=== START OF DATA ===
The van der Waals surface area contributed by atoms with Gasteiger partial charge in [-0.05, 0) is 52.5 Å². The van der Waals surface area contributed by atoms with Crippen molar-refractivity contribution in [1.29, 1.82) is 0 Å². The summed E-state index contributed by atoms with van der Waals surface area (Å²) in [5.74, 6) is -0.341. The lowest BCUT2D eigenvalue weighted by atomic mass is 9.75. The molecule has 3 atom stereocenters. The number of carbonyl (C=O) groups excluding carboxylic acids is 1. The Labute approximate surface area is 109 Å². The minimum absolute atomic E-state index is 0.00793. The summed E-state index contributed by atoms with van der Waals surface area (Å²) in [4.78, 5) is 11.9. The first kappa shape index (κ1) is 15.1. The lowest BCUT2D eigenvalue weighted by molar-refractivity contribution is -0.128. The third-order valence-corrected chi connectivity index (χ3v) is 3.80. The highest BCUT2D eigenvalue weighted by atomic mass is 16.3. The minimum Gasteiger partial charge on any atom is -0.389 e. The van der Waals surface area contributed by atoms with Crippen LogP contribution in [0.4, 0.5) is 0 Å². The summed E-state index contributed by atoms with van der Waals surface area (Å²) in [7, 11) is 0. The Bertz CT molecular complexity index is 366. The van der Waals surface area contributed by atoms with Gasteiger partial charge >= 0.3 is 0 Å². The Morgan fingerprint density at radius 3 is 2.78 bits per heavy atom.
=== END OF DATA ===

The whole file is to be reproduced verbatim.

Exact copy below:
The van der Waals surface area contributed by atoms with Gasteiger partial charge in [-0.05, 0) is 52.5 Å². The van der Waals surface area contributed by atoms with Crippen molar-refractivity contribution in [1.29, 1.82) is 0 Å². The summed E-state index contributed by atoms with van der Waals surface area (Å²) in [5.74, 6) is -0.341. The lowest BCUT2D eigenvalue weighted by atomic mass is 9.75. The molecule has 3 atom stereocenters. The number of carbonyl (C=O) groups excluding carboxylic acids is 1. The Labute approximate surface area is 109 Å². The minimum absolute atomic E-state index is 0.00793. The summed E-state index contributed by atoms with van der Waals surface area (Å²) in [4.78, 5) is 11.9. The first kappa shape index (κ1) is 15.1. The lowest BCUT2D eigenvalue weighted by molar-refractivity contribution is -0.128. The third-order valence-corrected chi connectivity index (χ3v) is 3.80. The highest BCUT2D eigenvalue weighted by atomic mass is 16.3. The minimum Gasteiger partial charge on any atom is -0.389 e. The van der Waals surface area contributed by atoms with Crippen LogP contribution in [0.4, 0.5) is 0 Å². The summed E-state index contributed by atoms with van der Waals surface area (Å²) in [7, 11) is 0. The Bertz CT molecular complexity index is 366. The van der Waals surface area contributed by atoms with Gasteiger partial charge >= 0.3 is 0 Å². The Morgan fingerprint density at radius 3 is 2.78 bits per heavy atom.